Before you move, you must read this . . . If you are a parent who has custody of a child or children in a paternity or divorce case, you cannot relocate your child or children more than fifty miles without express written permission of the other parent or an order from the court allowing the relocation. This is the mandate of the Florida Relocation Statute. The statute sets forth very important rules and restrictions for custodial parents who want to relocate and many parents are not even aware of the statute.
If you know a relocation is in your future, it is important to prepare for the legal aspect of the move many months in advance. The pleading requirements for relocation are very complex and the courts require strict compliance with these requirement. Therefore, this is a time when you should hire an attorney to help you navigate through the process. There are many things to consider but as a general matter, you must have a legitimate reason to relocate and this relocation must be in the best interests of your child or children.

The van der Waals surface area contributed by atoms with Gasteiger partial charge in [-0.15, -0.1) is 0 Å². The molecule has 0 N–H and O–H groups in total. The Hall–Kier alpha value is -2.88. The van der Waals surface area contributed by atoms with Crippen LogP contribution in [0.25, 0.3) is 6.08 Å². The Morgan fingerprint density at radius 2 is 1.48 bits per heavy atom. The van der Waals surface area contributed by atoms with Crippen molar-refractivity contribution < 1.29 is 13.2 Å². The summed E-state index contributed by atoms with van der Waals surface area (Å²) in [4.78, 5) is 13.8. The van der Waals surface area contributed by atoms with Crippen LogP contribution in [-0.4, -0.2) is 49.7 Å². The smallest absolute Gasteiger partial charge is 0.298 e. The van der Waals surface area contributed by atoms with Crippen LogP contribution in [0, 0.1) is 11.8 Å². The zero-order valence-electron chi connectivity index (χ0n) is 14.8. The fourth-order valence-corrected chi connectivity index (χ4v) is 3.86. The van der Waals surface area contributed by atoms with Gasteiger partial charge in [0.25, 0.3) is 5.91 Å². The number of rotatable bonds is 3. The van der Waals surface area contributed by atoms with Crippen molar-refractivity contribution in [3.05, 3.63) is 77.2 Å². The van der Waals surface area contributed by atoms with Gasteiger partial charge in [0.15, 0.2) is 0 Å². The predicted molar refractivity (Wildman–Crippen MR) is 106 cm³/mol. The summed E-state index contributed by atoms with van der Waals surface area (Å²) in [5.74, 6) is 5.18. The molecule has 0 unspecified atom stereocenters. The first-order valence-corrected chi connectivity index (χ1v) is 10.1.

If you can reach an agreement with a former spouse or the child(ren)’s other parent, then you should reduce that agreement to writing and file it in your court file. Again, you should retain an attorney to ensure the agreement contains adequate language and to be sure it is filed with the Court.
Alternatively, if you do not have an agreement, then you will have to file the Petition to Relocate and have a hearing with the judge, who will decide. If your case involves a relocation which is on short notice, such as an unexpected job transfer, the Relocation Statute allows you to file an interim motion and ask for a temporary relocation. The final hearing will take place later. There is much more to know about the Relocation Statute so it is important to hire an attorney if you find yourself in this situation.